basse- / haute-lisse (tapestry)


Senior Member
In a literal sense, the expression seems to mean [tapestries vowen in a] 'vertical loom'.

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But I am finding the term used in (mostly 19th century) German as 'Hautelisse', so I infer there must be some specific design/quality/size/material/whatever peculiarity to the 'hautelisses' --there is some reason why these Germans picked that term and not merely 'tapestry'. Maybe for some reason at some point it became a generic term for tapestry?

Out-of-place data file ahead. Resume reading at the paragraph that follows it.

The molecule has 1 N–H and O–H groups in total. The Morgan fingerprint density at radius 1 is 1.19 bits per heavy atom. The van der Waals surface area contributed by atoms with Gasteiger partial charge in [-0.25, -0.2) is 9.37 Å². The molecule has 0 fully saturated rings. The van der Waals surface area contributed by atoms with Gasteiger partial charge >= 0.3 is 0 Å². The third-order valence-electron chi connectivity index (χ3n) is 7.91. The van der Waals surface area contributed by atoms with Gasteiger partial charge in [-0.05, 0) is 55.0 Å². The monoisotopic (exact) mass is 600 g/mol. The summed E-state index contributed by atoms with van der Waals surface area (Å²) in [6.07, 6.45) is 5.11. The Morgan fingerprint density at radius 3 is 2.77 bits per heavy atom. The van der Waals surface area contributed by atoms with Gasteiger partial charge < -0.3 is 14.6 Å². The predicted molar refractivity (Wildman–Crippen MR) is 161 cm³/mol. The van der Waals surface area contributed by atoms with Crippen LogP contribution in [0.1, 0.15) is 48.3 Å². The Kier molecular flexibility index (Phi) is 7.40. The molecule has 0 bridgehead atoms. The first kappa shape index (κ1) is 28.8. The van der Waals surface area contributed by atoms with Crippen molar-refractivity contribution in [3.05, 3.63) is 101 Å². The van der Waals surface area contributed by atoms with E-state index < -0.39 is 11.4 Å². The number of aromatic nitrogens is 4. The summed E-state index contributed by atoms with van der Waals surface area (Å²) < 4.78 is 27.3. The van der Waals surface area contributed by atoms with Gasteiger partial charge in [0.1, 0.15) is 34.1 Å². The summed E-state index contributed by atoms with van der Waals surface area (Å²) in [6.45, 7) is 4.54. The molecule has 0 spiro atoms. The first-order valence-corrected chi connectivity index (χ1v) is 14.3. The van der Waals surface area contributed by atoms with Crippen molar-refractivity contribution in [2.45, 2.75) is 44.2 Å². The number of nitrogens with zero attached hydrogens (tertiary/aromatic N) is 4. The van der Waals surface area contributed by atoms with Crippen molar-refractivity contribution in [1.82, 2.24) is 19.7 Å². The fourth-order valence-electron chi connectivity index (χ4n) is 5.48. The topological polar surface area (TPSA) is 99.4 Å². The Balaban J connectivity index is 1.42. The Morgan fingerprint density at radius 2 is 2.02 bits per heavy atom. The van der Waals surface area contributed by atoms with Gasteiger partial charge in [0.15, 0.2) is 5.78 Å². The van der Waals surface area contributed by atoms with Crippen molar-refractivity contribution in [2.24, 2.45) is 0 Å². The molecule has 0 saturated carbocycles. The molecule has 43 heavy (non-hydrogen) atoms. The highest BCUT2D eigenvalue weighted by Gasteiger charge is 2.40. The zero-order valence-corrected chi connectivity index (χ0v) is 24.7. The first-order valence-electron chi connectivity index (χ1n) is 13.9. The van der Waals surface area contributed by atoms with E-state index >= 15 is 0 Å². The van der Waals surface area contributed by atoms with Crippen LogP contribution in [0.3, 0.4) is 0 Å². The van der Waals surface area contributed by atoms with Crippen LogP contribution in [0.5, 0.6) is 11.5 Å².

I will be very grateful for any idea.
  • Found it.

    When working on the 'haute lisse' from the back of the cloth, the weaver looks at his work on the other side using a mirror. When working on the 'basse lisse' he works on top of the cloth and he can't see what he is doing --he is merely mechanically reproducing some pattern or drawing. So the 'haute lisses' were more of artistic tapestries, and the 'basse lisses' were more production-type, industrial reproduction things.